Our brain usually creates a shortcut based on our prior understanding and experiences that enable us to make a quick judgment on a situation or a person. Unfortunately, the shortcut is very prone to inaccuracies and distortions. Among the distortions are stereotype, selective perception, and halo effect. This article will review these three distortions and their influence on our perception, attitude, and behavior.

In organizational settings, we always make an assessment or judgment about other people. Oftentimes, this assessment has to be done quickly or time bounded. For example, managers should assess their subordinates regularly, or an employer making a judgment about a job seeker that applied for a position that has to be filled quickly. In this process, our perception, attitude, and behavior will play a decisive role which will determine the quality of our judgment.

However, many of our perceptions of others are developed by images of first impressions and small hints that have little supporting evidence (Robbins and Judge, 2016). Stereotype, selective perception, and halo effect can distort our judgment and cripple our decision-making.

Stereotype, Selective Perception, and Halo Effect


Robbins and Judge (2016) define stereotyping as judging a person on the basis of the perception of the group to which the person belongs. This shortcut is a common way we use in making a quick judgment. Some stereotypes are positive, such as the stereotypes that engineers are good at math or Japanese people are more polite, and some stereotypes are negative, such as women are weak at math or Japanese are anime fanatics. Both kinds of stereotypes can be inaccurate and cause problems.

Stereotyping can be a helpful shortcut in making a quick assessment, but we have to be very thoughtful in using it. Ivancevich et al. (2013) stated that placing individuals in certain categories on a shorthand basis of such stereotypes can be productive if we acknowledge the dangers and limitations. People should be careful not to fall into prejudice in which they cling to the stereotype and refuses to change even after being presented with evidence that the stereotype is not accurate.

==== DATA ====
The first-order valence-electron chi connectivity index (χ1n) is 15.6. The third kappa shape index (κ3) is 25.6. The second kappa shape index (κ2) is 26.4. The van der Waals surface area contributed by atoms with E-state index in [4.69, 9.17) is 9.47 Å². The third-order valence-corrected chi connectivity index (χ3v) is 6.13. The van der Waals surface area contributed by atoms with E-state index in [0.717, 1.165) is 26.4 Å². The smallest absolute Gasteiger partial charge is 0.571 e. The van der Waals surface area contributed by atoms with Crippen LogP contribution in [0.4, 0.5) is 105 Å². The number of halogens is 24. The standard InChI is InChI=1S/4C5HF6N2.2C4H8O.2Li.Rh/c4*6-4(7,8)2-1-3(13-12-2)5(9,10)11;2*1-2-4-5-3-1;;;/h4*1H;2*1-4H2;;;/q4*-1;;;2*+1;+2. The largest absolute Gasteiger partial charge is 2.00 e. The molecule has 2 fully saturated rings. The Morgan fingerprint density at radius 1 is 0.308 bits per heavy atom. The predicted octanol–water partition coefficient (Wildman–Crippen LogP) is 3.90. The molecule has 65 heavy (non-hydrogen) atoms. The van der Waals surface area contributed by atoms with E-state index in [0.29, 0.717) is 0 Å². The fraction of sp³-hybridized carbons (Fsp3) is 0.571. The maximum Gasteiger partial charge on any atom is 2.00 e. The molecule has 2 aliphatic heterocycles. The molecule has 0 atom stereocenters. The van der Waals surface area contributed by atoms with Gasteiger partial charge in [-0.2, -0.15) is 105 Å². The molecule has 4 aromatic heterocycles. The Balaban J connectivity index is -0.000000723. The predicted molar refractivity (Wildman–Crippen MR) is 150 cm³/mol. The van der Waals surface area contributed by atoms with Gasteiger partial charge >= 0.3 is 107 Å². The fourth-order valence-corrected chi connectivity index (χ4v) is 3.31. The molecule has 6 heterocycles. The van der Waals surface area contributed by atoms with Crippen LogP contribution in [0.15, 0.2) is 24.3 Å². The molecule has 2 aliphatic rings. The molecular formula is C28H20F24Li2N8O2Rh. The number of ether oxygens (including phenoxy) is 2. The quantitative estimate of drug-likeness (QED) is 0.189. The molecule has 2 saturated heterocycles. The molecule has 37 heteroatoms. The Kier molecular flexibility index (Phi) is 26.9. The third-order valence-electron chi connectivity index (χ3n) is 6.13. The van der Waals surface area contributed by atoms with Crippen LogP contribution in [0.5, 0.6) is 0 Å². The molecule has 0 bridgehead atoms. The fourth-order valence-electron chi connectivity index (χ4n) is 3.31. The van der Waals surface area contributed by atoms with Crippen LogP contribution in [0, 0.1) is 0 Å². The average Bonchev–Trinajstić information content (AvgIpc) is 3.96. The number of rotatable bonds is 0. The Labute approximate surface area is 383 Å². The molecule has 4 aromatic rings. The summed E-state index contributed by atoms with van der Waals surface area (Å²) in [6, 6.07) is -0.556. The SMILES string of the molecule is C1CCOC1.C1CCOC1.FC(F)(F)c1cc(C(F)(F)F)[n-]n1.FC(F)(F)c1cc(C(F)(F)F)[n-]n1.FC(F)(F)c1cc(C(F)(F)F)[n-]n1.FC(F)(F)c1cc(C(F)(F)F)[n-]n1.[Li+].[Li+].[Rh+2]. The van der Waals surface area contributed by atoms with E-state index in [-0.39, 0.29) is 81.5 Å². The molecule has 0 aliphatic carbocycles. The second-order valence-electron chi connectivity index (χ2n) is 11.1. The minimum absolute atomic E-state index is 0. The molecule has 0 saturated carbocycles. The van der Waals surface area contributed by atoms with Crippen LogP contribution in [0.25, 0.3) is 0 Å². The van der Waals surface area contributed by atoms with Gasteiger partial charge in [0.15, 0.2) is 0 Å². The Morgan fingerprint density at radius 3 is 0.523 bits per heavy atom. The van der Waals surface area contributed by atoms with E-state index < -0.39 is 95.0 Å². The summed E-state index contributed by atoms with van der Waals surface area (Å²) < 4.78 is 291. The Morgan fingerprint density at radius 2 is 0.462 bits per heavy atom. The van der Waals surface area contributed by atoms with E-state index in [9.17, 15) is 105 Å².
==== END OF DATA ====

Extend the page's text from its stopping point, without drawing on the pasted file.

People should also be thoughtful to recognize the existence of the stereotype, but not take it as absolute truth. Roberson and Kulik (2007) suggest that one of the main principles of stereotypes is to acknowledge the existence of the stereotype and address them in a direct and respectful manner. Adler (2002) stated that stereotype acknowledgment is not the same as stereotype endorsement.

Managers should not rely only on stereotypes in making a judgment. Managers who only rely on stereotypes will not be able to capitalize on diversity management (Ivancevich et al., 2013). Stereotypes can create barriers for a group of people who usually receive negative stereotypes, such as women, older individuals, people of color, and people with disabilities, all while undermining loyalty and job satisfaction.

Selective Perception

It is impossible to process all of the details that our senses receive at a single time. We can only process some of them that stand out for us. What we process and perceive is depend on our prior experience and background. In this case, we use selective perception.

Robbins and Judge (2016) stated that selective perception is a person’s tendency to selectively interpret a stimulus based on the person’s interest, background, experience, and attitude. For example, seeing one same plantation, a biologist may see the variety of plant species, while a mechanical engineer may notice the machinery brand that is being used in the plantation.